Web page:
Interrogating MU “inclusivity”

Empowerment Co-Chair Desiree Valentine has a letter-to-the-editor in today’s Tribune. I’ve reprinted it here with her permission, and thrown in a link:

If I had a nickel for every time Marquette boasted about how “inclusive” it is, I’d be rich.

And if I were rich, I would donate money to Marquette under the condition that it would be used to foster diverse and inclusive initiatives. Why? Because the simple statement of inclusivity as found in the mission statement is not enough.

I need to see that spirit be put into action in all spheres of our university, whether it is academia or student affairs. As MUSG diversity commissioner this year, my job has been to foster educational and entertainment opportunities around diverse issues.

Just last week I invited local filmmaker, Ashley Altadonna, to Marquette to share some of her short films that have been seen in numerous film festivals.

Her films look at the concept of gender and chronicle her own experiences living as a transgendered woman. Little did I know that when I submitted a request for approval of this event, the event would be a bit too diverse for Student Affairs to sponsor and I was told to find an academic department to sponsor the event.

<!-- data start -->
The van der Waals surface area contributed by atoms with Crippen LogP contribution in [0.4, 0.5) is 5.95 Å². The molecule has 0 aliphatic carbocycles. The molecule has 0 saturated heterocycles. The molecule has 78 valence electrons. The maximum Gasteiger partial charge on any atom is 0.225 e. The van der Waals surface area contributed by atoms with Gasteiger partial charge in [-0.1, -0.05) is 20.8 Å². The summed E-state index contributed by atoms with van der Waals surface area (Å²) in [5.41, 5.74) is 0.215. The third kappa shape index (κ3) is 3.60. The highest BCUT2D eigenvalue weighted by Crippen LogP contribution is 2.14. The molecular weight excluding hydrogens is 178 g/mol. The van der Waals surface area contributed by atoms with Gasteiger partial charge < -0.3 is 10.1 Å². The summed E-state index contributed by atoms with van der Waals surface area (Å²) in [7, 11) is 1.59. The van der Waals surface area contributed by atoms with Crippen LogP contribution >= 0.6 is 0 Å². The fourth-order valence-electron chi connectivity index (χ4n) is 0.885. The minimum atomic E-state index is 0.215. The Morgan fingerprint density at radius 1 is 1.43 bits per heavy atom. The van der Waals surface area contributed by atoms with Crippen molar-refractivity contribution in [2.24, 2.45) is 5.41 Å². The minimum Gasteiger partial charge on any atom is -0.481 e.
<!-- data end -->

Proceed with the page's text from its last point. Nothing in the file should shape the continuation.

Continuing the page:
Marquette is an academic institution of learning. It is also Jesuit. These two things are not mutually exclusive. When I got to college, my goal was to leave having learned, changed and matured as a person. This can only happen if my worldview is constantly challenged and developed from as many different perspectives as possible.

Thus, initiatives around these “provocative,” “controversial” issues need to not only be supported in theory, but practice as well and also by all facets of the university, including (and perhaps primarily) Student Affairs.

Gender issues deeply inflect the society we live in and questions on its complex nature reach even the most conservative of Catholic students.To ignore this is to willfully remove our community from a rich dialogue that is growing rapidly in the larger world.

What will it take to actually become the diverse and inclusive university we call ourselves and simultaneously strive to be?

If you know, please speak up—students, faculty, staff and administration included.

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